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Democrats shelve censure resolution after Rep. Greene apologizes for Holocaust comparison

Greene had compared House mask rules to the Holocaust but apologized after visiting the Holocaust museum.
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WASHINGTON — After Rep. Marjorie Taylor Greene, R-Ga., apologized Monday for comparing mask-wearing requirements at the Capitol to the Holocaust, a Democratic resolution to condemn the controversial congresswoman has been shelved.

“I take her apology in earnest, and we will watch to see if she makes remarks like this again,” Rep. Brad Schnieder, D-Ill., the author of the resolution told NBC News.

Schneider said he had planned to introduce the resolution this week after Greene “doubled and then tripled down” on her comments that wearing a mask was comparable to the yellow stars that Jews were forced to wear in the Holocaust.

“I was pleasantly surprised that she took the time to go to the United States Holocaust Museum,” Schneider said. “And afterwards she reflected on her visit and made a what appeared to be a sincere, a very sincere apology. So at this point, I think we accept that and, and we move forward.”

Greene apologized at a press conference Monday evening, saying she “made a mistake and it's really bothered me for a couple of weeks now, and so I definitely want to own it.”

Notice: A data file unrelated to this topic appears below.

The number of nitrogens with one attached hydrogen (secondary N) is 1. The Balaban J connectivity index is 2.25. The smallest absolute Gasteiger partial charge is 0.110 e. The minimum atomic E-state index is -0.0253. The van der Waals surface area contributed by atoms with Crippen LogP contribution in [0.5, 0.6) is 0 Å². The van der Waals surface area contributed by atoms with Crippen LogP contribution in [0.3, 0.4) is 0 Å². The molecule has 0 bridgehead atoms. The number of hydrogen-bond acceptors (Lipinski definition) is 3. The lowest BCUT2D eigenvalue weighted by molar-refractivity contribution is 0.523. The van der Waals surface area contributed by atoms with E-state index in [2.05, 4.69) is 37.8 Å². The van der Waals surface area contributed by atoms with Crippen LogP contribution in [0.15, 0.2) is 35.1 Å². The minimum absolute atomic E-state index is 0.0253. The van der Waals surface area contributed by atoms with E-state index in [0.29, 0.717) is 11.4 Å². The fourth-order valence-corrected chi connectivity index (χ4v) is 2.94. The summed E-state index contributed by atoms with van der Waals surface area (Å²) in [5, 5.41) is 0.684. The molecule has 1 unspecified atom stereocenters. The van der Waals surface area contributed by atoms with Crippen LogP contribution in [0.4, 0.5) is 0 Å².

“I visited the Holocaust Museum. The Holocaust is, there's nothing comparable to it. ... It happened, and, you know, over 6 million Jewish people were murdered,” Greene said to reporters outside the Capitol on Monday evening.

Greene noted that “all kinds of people,” including Black people and Christians, were killed during the Holocaust, which she said were “people that the Nazis didn't believe were good enough or perfect enough.” She also acknowledged that there are people who deny that the Holocaust even happened.

“There is no comparison to the Holocaust,” she said. “And there are words that I have said in remarks that I've made that I know are offensive, and for that, I want to apologize.”

Greene continued to criticize requirements to wear masks, which the Centers for Disease Control and Prevention recommended during the pandemic and have eased for those who are vaccinated.

“I believe that forced mask and forced vaccines or vaccine passports are a type of discrimination, and I'm very much against that type of discrimination,” she said, adding, “I just want to say there is no comparison to the Holocaust and there never should be and that's what I'm sorry for.”

Greene’s apology came on the day NBC News reported that Rep. Brad Schneider, D-Ill., planned to introduce a resolution this week.

Last Friday, the House attending physician, Brian Monahan, issued new guidance for the House of Representatives stating that “fully vaccinated individuals may discontinue mask wear and 6-foot social distance separations” including on the chamber's floor and in committee rooms.